A Day with Keats

A Day with Keats

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A Day with Keats by May Clarissa Gillington Byron

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A Day with Keats

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Book Excerpt

through the young green oak-leaves, the poet seizes this golden moment of the May world and transmutes it into song.

My heart aches, and a drowsy numbness pains
My sense, as though of hemlock I had drunk,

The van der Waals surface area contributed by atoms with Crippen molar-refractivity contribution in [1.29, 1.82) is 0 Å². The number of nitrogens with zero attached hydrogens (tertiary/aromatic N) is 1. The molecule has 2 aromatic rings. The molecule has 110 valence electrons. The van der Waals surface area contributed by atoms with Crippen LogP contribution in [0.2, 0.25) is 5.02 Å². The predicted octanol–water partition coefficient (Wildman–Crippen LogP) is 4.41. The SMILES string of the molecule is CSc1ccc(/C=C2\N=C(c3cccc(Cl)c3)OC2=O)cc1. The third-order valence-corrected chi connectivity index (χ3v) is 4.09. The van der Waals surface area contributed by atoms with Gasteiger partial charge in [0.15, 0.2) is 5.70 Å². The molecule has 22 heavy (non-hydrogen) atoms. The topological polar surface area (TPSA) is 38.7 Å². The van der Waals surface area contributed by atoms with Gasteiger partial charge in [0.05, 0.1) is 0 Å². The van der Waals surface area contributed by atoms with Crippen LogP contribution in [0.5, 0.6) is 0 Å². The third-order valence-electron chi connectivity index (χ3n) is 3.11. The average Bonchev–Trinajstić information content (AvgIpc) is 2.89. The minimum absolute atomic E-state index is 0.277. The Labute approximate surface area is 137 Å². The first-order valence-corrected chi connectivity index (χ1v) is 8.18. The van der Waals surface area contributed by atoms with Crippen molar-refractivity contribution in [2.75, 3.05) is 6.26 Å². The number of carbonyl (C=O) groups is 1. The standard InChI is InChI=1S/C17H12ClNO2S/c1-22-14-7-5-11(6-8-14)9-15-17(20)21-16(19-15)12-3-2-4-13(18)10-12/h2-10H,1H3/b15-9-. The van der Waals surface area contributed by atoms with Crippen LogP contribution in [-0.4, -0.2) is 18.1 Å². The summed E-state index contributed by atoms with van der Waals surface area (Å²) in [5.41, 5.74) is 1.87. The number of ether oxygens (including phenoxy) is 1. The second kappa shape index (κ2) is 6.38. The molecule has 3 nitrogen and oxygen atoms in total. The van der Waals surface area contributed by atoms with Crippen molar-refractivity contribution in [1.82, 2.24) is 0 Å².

Or emptied some dull opiate to the drains
One minute past, and Lethe-wards had sunk:
'Tis not with envy of thy happy lot,
But being too happy in thine happiness,--
That thou, light-wingèd Dryad of the trees,
In some melodious plot
Of beechen green, and shadows numberless,
Singest of summer in full-throated ease.

O, for a draught of vintage, that hath been
Cool'd a long age in the deep-delvèd earth,
Tasting of Flora and the country-green,
Dance, and Provençal song, and sunburnt mirth!
O for a beaker full of the warm South,
Full of the true, the blushful Hippocrene,
With beaded bubbles winking at the brim,
And purple-stainèd mouth;
That I might drink, and leave the world unseen,
And with thee fade

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